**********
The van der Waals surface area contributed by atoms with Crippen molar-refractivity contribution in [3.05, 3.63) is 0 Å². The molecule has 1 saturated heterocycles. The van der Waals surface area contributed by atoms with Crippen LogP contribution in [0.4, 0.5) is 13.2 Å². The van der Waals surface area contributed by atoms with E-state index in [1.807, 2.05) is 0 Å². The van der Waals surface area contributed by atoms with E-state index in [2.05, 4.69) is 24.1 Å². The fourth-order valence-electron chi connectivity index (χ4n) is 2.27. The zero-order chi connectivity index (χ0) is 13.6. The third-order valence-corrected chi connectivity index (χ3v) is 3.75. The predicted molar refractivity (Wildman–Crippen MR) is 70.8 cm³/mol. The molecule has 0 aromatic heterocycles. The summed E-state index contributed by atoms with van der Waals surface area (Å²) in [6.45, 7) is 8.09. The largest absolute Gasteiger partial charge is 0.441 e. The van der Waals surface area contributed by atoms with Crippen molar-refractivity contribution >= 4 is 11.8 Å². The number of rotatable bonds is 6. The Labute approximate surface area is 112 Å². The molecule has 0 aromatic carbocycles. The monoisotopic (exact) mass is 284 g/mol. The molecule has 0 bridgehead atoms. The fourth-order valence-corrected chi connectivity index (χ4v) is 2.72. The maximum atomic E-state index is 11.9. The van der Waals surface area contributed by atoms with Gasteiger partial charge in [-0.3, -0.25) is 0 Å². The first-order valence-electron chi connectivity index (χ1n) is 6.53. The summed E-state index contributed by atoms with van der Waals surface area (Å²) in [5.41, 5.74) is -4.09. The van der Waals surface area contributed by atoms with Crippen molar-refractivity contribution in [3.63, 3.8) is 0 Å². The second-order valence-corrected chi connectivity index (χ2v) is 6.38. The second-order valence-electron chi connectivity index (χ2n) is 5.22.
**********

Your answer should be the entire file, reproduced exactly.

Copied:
The van der Waals surface area contributed by atoms with Crippen molar-refractivity contribution in [3.05, 3.63) is 0 Å². The molecule has 1 saturated heterocycles. The van der Waals surface area contributed by atoms with Crippen LogP contribution in [0.4, 0.5) is 13.2 Å². The van der Waals surface area contributed by atoms with E-state index in [1.807, 2.05) is 0 Å². The van der Waals surface area contributed by atoms with E-state index in [2.05, 4.69) is 24.1 Å². The fourth-order valence-electron chi connectivity index (χ4n) is 2.27. The zero-order chi connectivity index (χ0) is 13.6. The third-order valence-corrected chi connectivity index (χ3v) is 3.75. The predicted molar refractivity (Wildman–Crippen MR) is 70.8 cm³/mol. The molecule has 0 aromatic heterocycles. The summed E-state index contributed by atoms with van der Waals surface area (Å²) in [6.45, 7) is 8.09. The largest absolute Gasteiger partial charge is 0.441 e. The van der Waals surface area contributed by atoms with Crippen molar-refractivity contribution >= 4 is 11.8 Å². The number of rotatable bonds is 6. The Labute approximate surface area is 112 Å². The molecule has 0 aromatic carbocycles. The monoisotopic (exact) mass is 284 g/mol. The molecule has 0 bridgehead atoms. The fourth-order valence-corrected chi connectivity index (χ4v) is 2.72. The maximum atomic E-state index is 11.9. The van der Waals surface area contributed by atoms with Gasteiger partial charge in [-0.3, -0.25) is 0 Å². The first-order valence-electron chi connectivity index (χ1n) is 6.53. The summed E-state index contributed by atoms with van der Waals surface area (Å²) in [5.41, 5.74) is -4.09. The van der Waals surface area contributed by atoms with Crippen molar-refractivity contribution in [3.63, 3.8) is 0 Å². The second-order valence-corrected chi connectivity index (χ2v) is 6.38. The second-order valence-electron chi connectivity index (χ2n) is 5.22.